What assurance can the RBI Board provide that important discussions and decisions will not be shared by its non-executive directors with their parent (or related) organisations that may have some commercial interest in financial sector?
Institutional accountability of the Reserve Bank of India (RBI), as a central bank, can come in two major ways: a) long term measures such as making the RBI directly accountable to the Parliament and the mechanisms that go with it; and b) short term measures such making the board of RBI accountable and the aspects associated with this.
While it is easy to propose long term measures and distract from the real issue at hand, in my opinion, certain short term steps can and should be immediately taken by Dr Rajan (the RBI Governor, who has sweeping powers) and the Ministry of Finance to make the RBI more administratively accountable.
Simple things, as given below, can be done to achieve this quickly. Just as charity begins at home, accountability must start with the RBI board which is in fact the first and most important layer in a multi-layered accountability process. Long term measures such as the RBI governor reporting to Hon Parliament and other such aspects (discussed in part III of this series) can happen eventually as also the formal adoption of the (proposed) Indian financial code. However, as Dr Rajan has so convincingly argued many times, there are low hanging fruits to be plucked and they need to be harvested right away with regard to the issue of making RBI more accountable. These are indeed the focus of this second article in a three part series
But before we discuss the substantive issues, let us go back to the RBI Act, 1934 whose preamble notes that the primary function of RBI is as follows:
"...to regulate the issue of Bank Notes and keeping of reserves with a view to securing monetary stability in India and generally to operate the currency and credit system of the country to its advantage."i
Therefore, as India’s central bank that has been created by society at large (and not just governments or politicians), the RBI has one key objective - the need to preserve the value of the bank notes which it has been mandated to issue for use by all of us. I emphasise maintenance in value because any erosion of this value would mean that we, the people, would lose the overall value of our wealth. To me that would amount to a betrayal of the trust which, we the people, have placed in RBI as the central bank. And in my opinion, this trust cannot be built either by government ownership of the RBI or the laws that have helped establish it, but rather by the efficiency, professionalism, integrity and adherence to good governance by those who run the RBI. And of those who run the RBI, the most important, in my opinion, is the board of the RBI, which is sacrosanct and must be so maintained. Thus, the first line of accountability would have to be the board of RBI and it must be made accountable to the people of India. That said, what then are the changes required to ensure this?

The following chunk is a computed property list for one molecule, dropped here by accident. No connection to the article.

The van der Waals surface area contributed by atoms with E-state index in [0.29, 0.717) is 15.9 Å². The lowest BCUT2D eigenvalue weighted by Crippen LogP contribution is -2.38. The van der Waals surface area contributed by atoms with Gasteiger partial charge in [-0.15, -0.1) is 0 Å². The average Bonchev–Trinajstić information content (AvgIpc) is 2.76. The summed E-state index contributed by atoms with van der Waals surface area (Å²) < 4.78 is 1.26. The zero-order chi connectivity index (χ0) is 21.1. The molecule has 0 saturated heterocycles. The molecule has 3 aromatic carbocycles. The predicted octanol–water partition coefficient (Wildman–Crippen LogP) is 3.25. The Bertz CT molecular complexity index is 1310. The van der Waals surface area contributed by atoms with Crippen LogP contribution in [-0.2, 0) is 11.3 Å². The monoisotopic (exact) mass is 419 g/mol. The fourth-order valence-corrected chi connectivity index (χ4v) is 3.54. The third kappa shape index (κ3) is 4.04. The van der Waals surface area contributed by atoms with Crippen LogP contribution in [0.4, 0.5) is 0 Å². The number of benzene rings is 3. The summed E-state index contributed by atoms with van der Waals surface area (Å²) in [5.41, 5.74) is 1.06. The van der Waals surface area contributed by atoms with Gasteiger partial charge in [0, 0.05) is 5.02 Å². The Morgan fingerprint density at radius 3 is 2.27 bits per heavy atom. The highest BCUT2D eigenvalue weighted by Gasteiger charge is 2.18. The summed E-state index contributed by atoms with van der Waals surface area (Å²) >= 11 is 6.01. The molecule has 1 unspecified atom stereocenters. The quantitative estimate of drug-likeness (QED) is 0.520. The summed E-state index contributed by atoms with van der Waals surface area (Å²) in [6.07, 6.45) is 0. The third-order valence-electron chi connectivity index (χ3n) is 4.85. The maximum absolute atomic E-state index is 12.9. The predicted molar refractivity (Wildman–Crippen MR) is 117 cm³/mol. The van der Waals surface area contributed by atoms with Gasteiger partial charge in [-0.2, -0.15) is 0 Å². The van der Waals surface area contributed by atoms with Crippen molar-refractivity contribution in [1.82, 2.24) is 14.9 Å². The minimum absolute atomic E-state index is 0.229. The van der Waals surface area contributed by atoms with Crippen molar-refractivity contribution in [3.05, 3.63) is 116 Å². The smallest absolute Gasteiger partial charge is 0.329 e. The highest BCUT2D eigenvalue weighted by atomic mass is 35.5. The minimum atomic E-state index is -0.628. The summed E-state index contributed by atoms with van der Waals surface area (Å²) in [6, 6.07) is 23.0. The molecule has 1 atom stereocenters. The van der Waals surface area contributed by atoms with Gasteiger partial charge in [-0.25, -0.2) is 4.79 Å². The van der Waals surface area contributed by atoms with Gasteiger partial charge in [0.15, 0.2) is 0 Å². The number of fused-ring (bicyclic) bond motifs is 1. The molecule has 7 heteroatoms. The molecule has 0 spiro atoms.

Specifically, this in effect would translate into the following:
Thus, the need of the hour is a transparent board appointment policy for the RBI and this policy must also ensure that directors have adequate skills and experience (apart from the availability of time to do their job effectively). The policy must also ensure that the overall composition of the RBI’s board of directors is suitably diverse — including more women, youth and individuals with the requisite skills (and appropriate backgrounds) on the RBI board is perhaps a way to improve the boards’ overall functioning and effectiveness. The policy must also ensure that conflict of interest issues are taken into account with regard to board appointments so that the independence of the non-executive directors is not compromised, under any circumstances (what-so-ever).
Otherwise, serious conflicts of interests and related situations, like what happened in the case of Mr Rajat Gupta, could happen here, much to the detriment of the reputation of the RBI. This is not to be construed that people with background in economics, finance, business administration and related areas should not be appointed to RBI’s board. They can be, provided, they meet the minimum non-negotiable criteria, such as those given above. In fact, the Financial Sector Legislative Reforms Commission has made (similar) good suggestions in this regardiii.
Let me give you a couple of examples to explain this further. Take the case of Mr KM Birla. By virtue of having served on the RBI board for several years, he could have lobbiediv (with the RBI) to facilitate the entry of large industrial business groups into banking – a practice that is still avoided in many countries. Please note that the current round of banking licenses to be given by the RBI includes large industrial business groups as applicants for banking licenses.